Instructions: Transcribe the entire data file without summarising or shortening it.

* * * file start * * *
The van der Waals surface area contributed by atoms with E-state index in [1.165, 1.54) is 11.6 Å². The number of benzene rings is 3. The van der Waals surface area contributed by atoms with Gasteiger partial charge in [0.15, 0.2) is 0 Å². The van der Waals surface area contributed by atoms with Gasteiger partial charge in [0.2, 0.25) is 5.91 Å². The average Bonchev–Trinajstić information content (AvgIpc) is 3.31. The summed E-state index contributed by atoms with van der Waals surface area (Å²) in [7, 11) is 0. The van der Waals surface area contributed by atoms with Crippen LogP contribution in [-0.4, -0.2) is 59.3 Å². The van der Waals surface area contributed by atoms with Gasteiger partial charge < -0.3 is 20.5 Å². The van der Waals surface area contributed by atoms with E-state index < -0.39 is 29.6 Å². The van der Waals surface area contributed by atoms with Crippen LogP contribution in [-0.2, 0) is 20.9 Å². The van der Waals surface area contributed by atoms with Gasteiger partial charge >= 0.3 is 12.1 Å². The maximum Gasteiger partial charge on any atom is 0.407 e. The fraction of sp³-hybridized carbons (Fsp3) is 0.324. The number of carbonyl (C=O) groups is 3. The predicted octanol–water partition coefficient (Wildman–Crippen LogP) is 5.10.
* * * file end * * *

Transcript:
The van der Waals surface area contributed by atoms with E-state index in [1.165, 1.54) is 11.6 Å². The number of benzene rings is 3. The van der Waals surface area contributed by atoms with Gasteiger partial charge in [0.15, 0.2) is 0 Å². The van der Waals surface area contributed by atoms with Gasteiger partial charge in [0.2, 0.25) is 5.91 Å². The average Bonchev–Trinajstić information content (AvgIpc) is 3.31. The summed E-state index contributed by atoms with van der Waals surface area (Å²) in [7, 11) is 0. The van der Waals surface area contributed by atoms with Crippen LogP contribution in [-0.4, -0.2) is 59.3 Å². The van der Waals surface area contributed by atoms with Gasteiger partial charge < -0.3 is 20.5 Å². The van der Waals surface area contributed by atoms with E-state index < -0.39 is 29.6 Å². The van der Waals surface area contributed by atoms with Crippen LogP contribution in [-0.2, 0) is 20.9 Å². The van der Waals surface area contributed by atoms with Gasteiger partial charge >= 0.3 is 12.1 Å². The maximum Gasteiger partial charge on any atom is 0.407 e. The fraction of sp³-hybridized carbons (Fsp3) is 0.324. The number of carbonyl (C=O) groups is 3. The predicted octanol–water partition coefficient (Wildman–Crippen LogP) is 5.10.